Migratory Army Worms Could Reach Uganda - Experts Top story

3642 Views

In short
There are fears that army worms ravaging the maize crop in Zambia and parts of Southern Africa could migrate to East Africa. The fear is premised on the fact that the army worms are migratory nature.

 There are fears that army worms ravaging the maize crop in Zambia and parts of Southern Africa could migrate to East Africa. The fear is premised on the fact that the army worms are migratory nature.

African army worm, Spodoptera exempta, is a caterpillar pest that attacks crops like maize, wheat, sorghum, millet, rice and pasture grasses.

Studies have found that armyworm outbreaks occur throughout sub - Saharan Africa but mostly originate in primary outbreak areas in Tanzania and Kenya.

The outbreak in Zambia, Zimbabwe and South Africa includes both the native African armyworm  and the fall armyworm (Spodoptera frugiperda) -- a non-indigenous, or alien, species that originated in the Americas and is even more destructive.

The fall army worm outbreak in Zambia, Zimbabwe and Malawi is believed to have been triggered by the drought that hit the region last year.

The Food and Agricultural Organisation ( FAO ) Sub-Regional Coordinator  for Southern Africa, David Phiri, said in a statement  that the situation was constantly evolving.

"The situation remains fluid. Preliminary reports indicate possible presence (of the pest) in Malawi, Mozambique, Namibia, South Africa, Zambia and Zimbabwe. Zimbabwe has positively identified the presence of the pest while the rest are expected to release test results soon," he said.

Though panic caused by the worm in Southern Africa is yet to reach East African Community, the Southern African Development Community (SADC) and the International Red Locust Control Organisation for Central and Southern Africa are organising an emergency regional meeting of key stakeholders in an effort contain the spread.

A Ugandan field epidemiologist, who has confronted out breaks of Ebola and murburg and is knowledgeable about migratory pests did not rule out the possibility of the fall army worms spreading to Uganda. The former Ministry of Health official who asked for anonymity says there's need for some form of preparedness in East Africa.  

Dr.  Chris Omongo, an entomologist and cassava expert at Uganda's National Crops Resources Research Institute in an interview did not rule out the possibility of the worms reaching Uganda or its neighbours.

//Cue In: "This is the rain…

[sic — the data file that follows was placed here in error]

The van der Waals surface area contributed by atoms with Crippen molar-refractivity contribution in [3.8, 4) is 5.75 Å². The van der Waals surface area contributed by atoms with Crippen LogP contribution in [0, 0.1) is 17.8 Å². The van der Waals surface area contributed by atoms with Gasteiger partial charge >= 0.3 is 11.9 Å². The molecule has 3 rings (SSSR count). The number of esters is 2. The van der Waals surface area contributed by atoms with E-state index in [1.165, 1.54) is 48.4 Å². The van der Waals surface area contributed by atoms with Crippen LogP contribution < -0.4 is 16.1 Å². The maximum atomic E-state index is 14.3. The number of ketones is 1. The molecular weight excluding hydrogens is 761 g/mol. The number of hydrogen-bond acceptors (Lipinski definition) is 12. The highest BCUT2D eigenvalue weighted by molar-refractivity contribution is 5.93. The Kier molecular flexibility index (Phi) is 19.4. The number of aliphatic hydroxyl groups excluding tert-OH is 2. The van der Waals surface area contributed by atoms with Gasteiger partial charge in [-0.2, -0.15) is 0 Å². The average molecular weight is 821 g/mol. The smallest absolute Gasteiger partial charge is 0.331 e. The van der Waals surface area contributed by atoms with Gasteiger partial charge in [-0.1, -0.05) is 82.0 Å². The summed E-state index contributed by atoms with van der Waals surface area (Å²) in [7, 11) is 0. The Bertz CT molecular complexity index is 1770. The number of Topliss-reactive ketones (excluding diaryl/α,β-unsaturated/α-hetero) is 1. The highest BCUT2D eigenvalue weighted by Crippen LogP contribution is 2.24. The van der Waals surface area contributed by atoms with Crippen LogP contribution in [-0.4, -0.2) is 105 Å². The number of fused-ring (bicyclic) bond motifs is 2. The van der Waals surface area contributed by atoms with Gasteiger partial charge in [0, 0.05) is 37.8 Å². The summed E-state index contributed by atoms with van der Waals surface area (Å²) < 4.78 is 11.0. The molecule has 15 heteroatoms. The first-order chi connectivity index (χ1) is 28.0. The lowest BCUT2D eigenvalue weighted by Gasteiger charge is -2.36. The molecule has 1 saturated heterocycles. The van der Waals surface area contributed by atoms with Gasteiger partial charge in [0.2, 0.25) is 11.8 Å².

Cue Out…is their trend."// 

Millet and maize cultivating farmers can easily identify the warms because they are basically caterpillars that "march" across the landscape in large groups feasting on young crops. 

In East Africa, army worm outbreaks are considered a serious problem in nine out of ten years. In major outbreak years army worm can cause massive losses to staple grain crops.

Kenya, Ethiopia, Tanzania and South Africa are grouped among primary ten outbreak areas.
The number of outbreaks varies considerably between countries and from year to year, but there are some clear patterns.

Studies have shown that  when the number of outbreaks in Tanzania is high, they also tend to be high in neighbouring Kenya which is due in part to the worms migrating between the two countries.

During the long dry season, army worms occur at very low densities in coastal regions, and other areas where green vegetation is available all year round.

But Dr. Omongo  says traditionally, farmers always expect army worms as the rain seasons begin.

///Cue in: "Even before I...
Cue out: ...they like."//

Dr. Omongo had referred Uganda Radio Network to Ministry of Agriculture for official comment about what is being done in case of the outbreak. Okasai Opolot, the Director Crop Protection in the Ministry of Agriculture replied in a text message that he was attending a meeting when contacted for comment. 

Georg Goergen, an entomologist at the International Institute of Tropical Agriculture, also researcher on the army worms has indicated that the worms have spread much faster than expected from Nigeria, Togo and now to Southern Africa. He suspects that they could spread further in Africa. "The next step will be countries such as Kenya and Tanzania... I don't know if it can cross the Sahara."